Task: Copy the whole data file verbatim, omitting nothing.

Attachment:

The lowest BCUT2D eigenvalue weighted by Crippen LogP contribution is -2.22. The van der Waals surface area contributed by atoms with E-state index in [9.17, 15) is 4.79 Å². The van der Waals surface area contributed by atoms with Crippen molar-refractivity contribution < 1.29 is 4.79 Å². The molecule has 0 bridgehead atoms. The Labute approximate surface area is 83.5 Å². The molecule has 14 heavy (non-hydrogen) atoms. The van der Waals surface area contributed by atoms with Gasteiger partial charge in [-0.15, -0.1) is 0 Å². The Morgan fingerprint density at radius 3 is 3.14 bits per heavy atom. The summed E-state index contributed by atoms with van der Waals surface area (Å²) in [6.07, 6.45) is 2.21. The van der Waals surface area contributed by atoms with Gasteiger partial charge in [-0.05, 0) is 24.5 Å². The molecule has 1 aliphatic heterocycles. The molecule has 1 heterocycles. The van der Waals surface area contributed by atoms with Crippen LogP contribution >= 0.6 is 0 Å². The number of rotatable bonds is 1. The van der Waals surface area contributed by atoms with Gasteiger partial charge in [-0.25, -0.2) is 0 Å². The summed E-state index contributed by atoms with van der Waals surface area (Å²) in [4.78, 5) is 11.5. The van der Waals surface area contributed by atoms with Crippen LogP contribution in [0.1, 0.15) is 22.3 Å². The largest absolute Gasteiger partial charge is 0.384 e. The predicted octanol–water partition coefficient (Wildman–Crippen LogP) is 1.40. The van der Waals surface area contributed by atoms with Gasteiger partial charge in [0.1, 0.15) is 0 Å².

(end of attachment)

The lowest BCUT2D eigenvalue weighted by Crippen LogP contribution is -2.22. The van der Waals surface area contributed by atoms with E-state index in [9.17, 15) is 4.79 Å². The van der Waals surface area contributed by atoms with Crippen molar-refractivity contribution < 1.29 is 4.79 Å². The molecule has 0 bridgehead atoms. The Labute approximate surface area is 83.5 Å². The molecule has 14 heavy (non-hydrogen) atoms. The van der Waals surface area contributed by atoms with Gasteiger partial charge in [-0.15, -0.1) is 0 Å². The Morgan fingerprint density at radius 3 is 3.14 bits per heavy atom. The summed E-state index contributed by atoms with van der Waals surface area (Å²) in [6.07, 6.45) is 2.21. The van der Waals surface area contributed by atoms with Gasteiger partial charge in [-0.05, 0) is 24.5 Å². The molecule has 1 aliphatic heterocycles. The molecule has 1 heterocycles. The van der Waals surface area contributed by atoms with Crippen LogP contribution >= 0.6 is 0 Å². The number of rotatable bonds is 1. The van der Waals surface area contributed by atoms with Gasteiger partial charge in [-0.25, -0.2) is 0 Å². The summed E-state index contributed by atoms with van der Waals surface area (Å²) in [4.78, 5) is 11.5. The van der Waals surface area contributed by atoms with Crippen LogP contribution in [0.1, 0.15) is 22.3 Å². The largest absolute Gasteiger partial charge is 0.384 e. The predicted octanol–water partition coefficient (Wildman–Crippen LogP) is 1.40. The van der Waals surface area contributed by atoms with Gasteiger partial charge in [0.1, 0.15) is 0 Å².